Q: What Should I Look For in a Kitten?

September 7, 2009 | By Kaukab B. | 5 answers | Expired: 1921 days ago

Kaukab B.

When choosing a kitten to bring home, what should I look for? Are there certain health and personality traits in particular that I should watch out for? For example, how to tell if the kitten is showing signs of an illness or mental trauma?

(Just to be clear: We already have a 12 wk old shorthair kitten, and no dogs. We would like a healthy, normal kitten who can BALANCE our hyper one at home, and be a great playmate for her (about her age). Also, it's just my husband and me at the moment. No children yet, we are a young couple. But we would like a kitten who LOVES to be cuddled and spoken to - the one we have now isn't big on laps or being held, she likes to do her own thing! We rarely have people over, and mostly keep to ourselves, so our place is fairly quiet. We live in an apartment, with nothing extravagant displayed around the house. Finally, we both work and go to school. I try and give ample time to my kitten regardless of how busy I get. AND, at the moment, we don't mind fostering a kitten either!)

Update: Thanks for all the great advice and encouragement, guys! We're working on bringing home a foster kitten. Hope we get approved. We're looking for either a female kitten or a male neutered, since our Sophie isn't spayed yet (will do that within the coming 2 months). Thanks again, everyone. Really appreciate it!

Readers' Answers (5)

Sep 12, 2009

y'know, the kitty you already have *could* be fixed already, even at her age. a lot of people wait until their pet is about 6 months old or reaching sexual maturity and get them fixed at that age because for the longest that's what all of the vets would tell you to do, but this isn't absolutely necessary. with kittens, many vets will fix them at as young as 8 weeks of age, or when they reach 2 lbs body weight. the boys can sometimes be fixed a little earlier even, since their surgery isn't as invasive. and getting them fixed early has its advantages. un-neutered male cats are notorious for going around and spraying stuff to scent mark it, but males that are fixed early before they're really old enough to develop the habit are far less likely to start spraying to begin with. i have 4 males who were fixed at 10 weeks of age, and none of them has ever sprayed anything...ever. and as for your little girl...females can go into heat and get pregnany as early as 4 months of age. really...no kidding. and while you're most certainly right to keep her away from fertile males, a female cat in heat is a crazy, crazy thing. all it would take would be her slipping between your feet and getting loose outside once, and next thing you know you've got a litter of kittens on your hands. that happened to a lady i know last year during "kitten season", after a vet told her not to worry about fixing a female kitten until she was 6 months. oops.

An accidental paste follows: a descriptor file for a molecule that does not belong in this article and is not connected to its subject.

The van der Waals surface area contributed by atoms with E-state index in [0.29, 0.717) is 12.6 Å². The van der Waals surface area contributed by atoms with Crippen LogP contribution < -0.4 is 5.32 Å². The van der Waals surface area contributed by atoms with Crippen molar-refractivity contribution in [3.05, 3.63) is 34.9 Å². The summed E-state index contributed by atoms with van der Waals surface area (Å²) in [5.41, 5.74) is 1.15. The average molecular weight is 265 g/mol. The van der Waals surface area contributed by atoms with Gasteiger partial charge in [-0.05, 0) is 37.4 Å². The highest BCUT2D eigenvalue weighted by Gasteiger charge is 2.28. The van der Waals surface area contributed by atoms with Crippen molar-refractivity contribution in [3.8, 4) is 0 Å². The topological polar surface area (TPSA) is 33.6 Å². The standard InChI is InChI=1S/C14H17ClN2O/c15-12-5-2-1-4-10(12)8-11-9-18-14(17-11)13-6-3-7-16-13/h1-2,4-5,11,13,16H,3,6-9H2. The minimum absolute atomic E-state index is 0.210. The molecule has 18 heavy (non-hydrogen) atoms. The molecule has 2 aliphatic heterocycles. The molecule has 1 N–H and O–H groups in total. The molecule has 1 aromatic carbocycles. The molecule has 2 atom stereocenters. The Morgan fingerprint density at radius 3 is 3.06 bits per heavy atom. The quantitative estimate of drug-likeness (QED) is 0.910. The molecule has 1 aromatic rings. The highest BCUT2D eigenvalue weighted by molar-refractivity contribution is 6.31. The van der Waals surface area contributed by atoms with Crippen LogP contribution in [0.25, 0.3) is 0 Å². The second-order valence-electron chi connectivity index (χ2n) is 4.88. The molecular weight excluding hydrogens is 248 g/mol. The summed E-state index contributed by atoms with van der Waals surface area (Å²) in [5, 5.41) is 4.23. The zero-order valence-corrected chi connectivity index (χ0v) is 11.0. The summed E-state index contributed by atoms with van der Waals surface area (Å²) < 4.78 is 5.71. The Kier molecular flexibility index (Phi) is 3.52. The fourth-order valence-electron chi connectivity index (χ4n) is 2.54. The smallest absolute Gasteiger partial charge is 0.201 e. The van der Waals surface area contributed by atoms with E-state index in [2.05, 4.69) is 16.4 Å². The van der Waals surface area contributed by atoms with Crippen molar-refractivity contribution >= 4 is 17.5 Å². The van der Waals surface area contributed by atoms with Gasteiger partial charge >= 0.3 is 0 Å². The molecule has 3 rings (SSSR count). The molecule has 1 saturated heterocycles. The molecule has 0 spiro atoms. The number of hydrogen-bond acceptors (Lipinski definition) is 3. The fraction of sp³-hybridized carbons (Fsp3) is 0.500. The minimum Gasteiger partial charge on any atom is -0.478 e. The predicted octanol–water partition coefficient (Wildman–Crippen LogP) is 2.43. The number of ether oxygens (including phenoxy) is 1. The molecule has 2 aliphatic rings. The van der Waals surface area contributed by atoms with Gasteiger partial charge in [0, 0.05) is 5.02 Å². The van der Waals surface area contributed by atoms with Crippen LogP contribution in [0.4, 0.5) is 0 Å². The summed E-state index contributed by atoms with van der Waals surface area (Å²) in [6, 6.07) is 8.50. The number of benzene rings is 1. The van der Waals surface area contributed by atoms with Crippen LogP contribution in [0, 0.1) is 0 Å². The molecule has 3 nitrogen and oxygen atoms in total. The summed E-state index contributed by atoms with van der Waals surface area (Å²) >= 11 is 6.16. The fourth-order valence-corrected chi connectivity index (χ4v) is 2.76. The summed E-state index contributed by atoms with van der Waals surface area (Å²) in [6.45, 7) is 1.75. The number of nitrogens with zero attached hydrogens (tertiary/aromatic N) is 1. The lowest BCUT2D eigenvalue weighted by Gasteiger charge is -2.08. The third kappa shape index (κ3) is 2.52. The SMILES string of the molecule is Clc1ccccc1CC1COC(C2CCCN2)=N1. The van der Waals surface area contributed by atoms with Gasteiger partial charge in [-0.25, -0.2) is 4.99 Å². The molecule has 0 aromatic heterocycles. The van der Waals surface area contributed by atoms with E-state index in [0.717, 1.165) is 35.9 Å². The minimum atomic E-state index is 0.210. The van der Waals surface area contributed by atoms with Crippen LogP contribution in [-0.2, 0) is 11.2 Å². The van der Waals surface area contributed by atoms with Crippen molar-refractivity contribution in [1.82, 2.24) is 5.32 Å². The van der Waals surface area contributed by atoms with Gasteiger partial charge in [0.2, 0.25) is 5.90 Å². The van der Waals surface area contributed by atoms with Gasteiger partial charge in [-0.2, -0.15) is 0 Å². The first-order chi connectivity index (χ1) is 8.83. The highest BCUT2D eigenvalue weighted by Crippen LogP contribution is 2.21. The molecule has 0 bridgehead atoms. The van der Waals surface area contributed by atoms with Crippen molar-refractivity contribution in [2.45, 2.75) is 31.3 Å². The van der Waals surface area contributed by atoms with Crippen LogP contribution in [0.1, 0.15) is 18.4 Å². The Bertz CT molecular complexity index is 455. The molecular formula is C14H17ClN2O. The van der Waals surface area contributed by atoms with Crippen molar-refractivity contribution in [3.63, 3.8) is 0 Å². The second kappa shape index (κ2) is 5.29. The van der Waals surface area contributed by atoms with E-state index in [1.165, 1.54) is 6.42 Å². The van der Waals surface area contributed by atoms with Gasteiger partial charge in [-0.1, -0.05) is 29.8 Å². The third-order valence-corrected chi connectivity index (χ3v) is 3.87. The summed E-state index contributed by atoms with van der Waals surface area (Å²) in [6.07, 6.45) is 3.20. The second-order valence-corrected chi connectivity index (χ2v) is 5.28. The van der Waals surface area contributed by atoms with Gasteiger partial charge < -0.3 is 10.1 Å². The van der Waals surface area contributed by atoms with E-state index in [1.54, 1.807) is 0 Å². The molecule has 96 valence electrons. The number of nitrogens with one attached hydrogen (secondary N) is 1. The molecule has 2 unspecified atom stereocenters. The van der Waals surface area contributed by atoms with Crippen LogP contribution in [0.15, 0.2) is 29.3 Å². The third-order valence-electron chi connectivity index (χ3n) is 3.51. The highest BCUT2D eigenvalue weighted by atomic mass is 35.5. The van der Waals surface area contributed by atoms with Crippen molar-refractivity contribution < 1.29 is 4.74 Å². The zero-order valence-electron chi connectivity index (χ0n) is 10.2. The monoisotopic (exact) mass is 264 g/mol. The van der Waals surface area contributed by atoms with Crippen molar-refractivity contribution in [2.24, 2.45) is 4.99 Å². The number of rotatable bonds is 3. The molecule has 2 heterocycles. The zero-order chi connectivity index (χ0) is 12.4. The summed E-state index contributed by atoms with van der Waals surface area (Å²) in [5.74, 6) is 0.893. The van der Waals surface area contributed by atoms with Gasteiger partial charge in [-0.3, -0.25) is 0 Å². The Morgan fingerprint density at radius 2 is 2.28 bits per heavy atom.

good luck with the new kitten!

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Sep 07, 2009

I suggest that you think about what kind of cat would fit into your home. Do you have other cats? Will the kitten be a welcomed playmate or an irritation? Do you want a cat that will ALWAYS be ready to play or one that loves to cuddle? Are there valuable things in the house (like curtains, furniture, paintings) that an active cat can damage? Do you have the time every day to groom a long haired cat? Is your home an active and busy place that would frighten a timid cat? When you able to clearly explain the answers to those questions you will be able to ask the right questions when you go looking. A lot of shelters have people who can help you match the cat to your needs. The more you can tell them the better "fit" you will get.

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Sep 08, 2009

I answered your other question about your kitten being active at night by suggesting that you might consider another kitten for company and I see that you're already doing that. Anyway, I'd suggest a male kitten around the same age. I've owned both male and female cats and in my experience, males have a greater tendency to be mushy lap cats. I currently have two males who are amazing! Just think about a lion pride. The females are the primary hunters while the males just lounge around in the shade waiting for their meal. Kittens usually adjust better to a new housemate than an older cat so now would be the best time if you're going to do it. You'll still have to take it slow with the introduction process until they get used to each other though. Also is your current kitten spayed? If you do consider a male and she is not, you might want to talk to your vet about early spaying and neutering. You wouldn't want any suprise additions. Your current kitten is still young so she should calm down as she gets older but depending on her personality she may never be a lap cat. Obviously you'll want to look for a kitten that has no obvious health issues such as runny eyes or nose. The kitten should have a healthy looking coat, bright eyes, clean ears, a clean bottom and should be alert. The care takers of the kitten should be able to help you with personality. Since you want a people oriented lap cat let them know and the'll probably be able to tell you which kitten may fit the bill. I don't think a timid kitten would be right for you based upon what you're looking for. Good luck.

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